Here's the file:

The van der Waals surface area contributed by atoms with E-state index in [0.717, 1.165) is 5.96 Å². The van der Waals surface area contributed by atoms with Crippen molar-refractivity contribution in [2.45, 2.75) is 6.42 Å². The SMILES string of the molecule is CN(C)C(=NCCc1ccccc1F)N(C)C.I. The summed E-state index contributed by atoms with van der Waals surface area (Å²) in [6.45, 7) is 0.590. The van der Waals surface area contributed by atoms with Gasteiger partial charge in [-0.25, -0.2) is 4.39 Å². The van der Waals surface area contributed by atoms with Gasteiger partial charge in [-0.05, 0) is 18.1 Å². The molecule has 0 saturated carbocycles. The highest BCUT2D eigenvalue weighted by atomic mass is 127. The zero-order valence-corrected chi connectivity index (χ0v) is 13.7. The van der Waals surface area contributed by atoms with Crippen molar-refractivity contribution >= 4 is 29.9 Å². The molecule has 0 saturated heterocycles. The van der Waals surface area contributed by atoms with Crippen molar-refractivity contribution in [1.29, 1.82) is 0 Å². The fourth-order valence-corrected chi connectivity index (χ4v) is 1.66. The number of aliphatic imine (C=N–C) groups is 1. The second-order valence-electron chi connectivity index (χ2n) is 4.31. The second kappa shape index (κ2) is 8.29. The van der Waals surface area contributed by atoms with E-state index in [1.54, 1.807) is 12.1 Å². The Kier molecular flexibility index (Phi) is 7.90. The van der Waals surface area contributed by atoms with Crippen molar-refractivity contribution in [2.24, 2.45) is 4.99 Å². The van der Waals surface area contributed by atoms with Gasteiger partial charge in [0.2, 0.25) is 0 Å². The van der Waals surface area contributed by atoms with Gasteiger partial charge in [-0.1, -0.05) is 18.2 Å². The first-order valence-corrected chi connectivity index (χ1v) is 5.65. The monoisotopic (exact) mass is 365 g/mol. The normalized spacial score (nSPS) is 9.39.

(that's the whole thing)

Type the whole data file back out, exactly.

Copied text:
The van der Waals surface area contributed by atoms with E-state index in [0.717, 1.165) is 5.96 Å². The van der Waals surface area contributed by atoms with Crippen molar-refractivity contribution in [2.45, 2.75) is 6.42 Å². The SMILES string of the molecule is CN(C)C(=NCCc1ccccc1F)N(C)C.I. The summed E-state index contributed by atoms with van der Waals surface area (Å²) in [6.45, 7) is 0.590. The van der Waals surface area contributed by atoms with Gasteiger partial charge in [-0.25, -0.2) is 4.39 Å². The van der Waals surface area contributed by atoms with Gasteiger partial charge in [-0.05, 0) is 18.1 Å². The molecule has 0 saturated carbocycles. The highest BCUT2D eigenvalue weighted by atomic mass is 127. The zero-order valence-corrected chi connectivity index (χ0v) is 13.7. The van der Waals surface area contributed by atoms with Crippen molar-refractivity contribution >= 4 is 29.9 Å². The molecule has 0 saturated heterocycles. The van der Waals surface area contributed by atoms with Crippen molar-refractivity contribution in [1.29, 1.82) is 0 Å². The fourth-order valence-corrected chi connectivity index (χ4v) is 1.66. The number of aliphatic imine (C=N–C) groups is 1. The second-order valence-electron chi connectivity index (χ2n) is 4.31. The second kappa shape index (κ2) is 8.29. The van der Waals surface area contributed by atoms with E-state index in [1.54, 1.807) is 12.1 Å². The Kier molecular flexibility index (Phi) is 7.90. The van der Waals surface area contributed by atoms with Crippen molar-refractivity contribution in [2.24, 2.45) is 4.99 Å². The van der Waals surface area contributed by atoms with Gasteiger partial charge in [0.2, 0.25) is 0 Å². The van der Waals surface area contributed by atoms with Gasteiger partial charge in [-0.1, -0.05) is 18.2 Å². The first-order valence-corrected chi connectivity index (χ1v) is 5.65. The monoisotopic (exact) mass is 365 g/mol. The normalized spacial score (nSPS) is 9.39.